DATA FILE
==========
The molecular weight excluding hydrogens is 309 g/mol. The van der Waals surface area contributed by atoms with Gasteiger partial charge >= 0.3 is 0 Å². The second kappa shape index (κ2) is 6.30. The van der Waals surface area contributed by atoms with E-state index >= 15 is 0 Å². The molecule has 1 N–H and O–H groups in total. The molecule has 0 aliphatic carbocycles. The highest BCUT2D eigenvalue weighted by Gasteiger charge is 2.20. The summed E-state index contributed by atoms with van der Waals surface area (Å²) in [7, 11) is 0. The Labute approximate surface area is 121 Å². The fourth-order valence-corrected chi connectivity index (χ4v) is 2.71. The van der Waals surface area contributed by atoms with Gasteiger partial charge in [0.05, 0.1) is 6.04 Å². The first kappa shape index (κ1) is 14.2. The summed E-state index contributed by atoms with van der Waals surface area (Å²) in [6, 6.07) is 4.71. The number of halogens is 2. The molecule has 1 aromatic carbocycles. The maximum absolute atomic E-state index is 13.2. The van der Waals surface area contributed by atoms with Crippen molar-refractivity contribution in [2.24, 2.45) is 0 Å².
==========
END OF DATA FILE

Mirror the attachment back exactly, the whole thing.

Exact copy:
The molecular weight excluding hydrogens is 309 g/mol. The van der Waals surface area contributed by atoms with Gasteiger partial charge >= 0.3 is 0 Å². The second kappa shape index (κ2) is 6.30. The van der Waals surface area contributed by atoms with E-state index >= 15 is 0 Å². The molecule has 1 N–H and O–H groups in total. The molecule has 0 aliphatic carbocycles. The highest BCUT2D eigenvalue weighted by Gasteiger charge is 2.20. The summed E-state index contributed by atoms with van der Waals surface area (Å²) in [7, 11) is 0. The Labute approximate surface area is 121 Å². The fourth-order valence-corrected chi connectivity index (χ4v) is 2.71. The van der Waals surface area contributed by atoms with Gasteiger partial charge in [0.05, 0.1) is 6.04 Å². The first kappa shape index (κ1) is 14.2. The summed E-state index contributed by atoms with van der Waals surface area (Å²) in [6, 6.07) is 4.71. The number of halogens is 2. The molecule has 1 aromatic carbocycles. The maximum absolute atomic E-state index is 13.2. The van der Waals surface area contributed by atoms with Crippen molar-refractivity contribution in [2.24, 2.45) is 0 Å².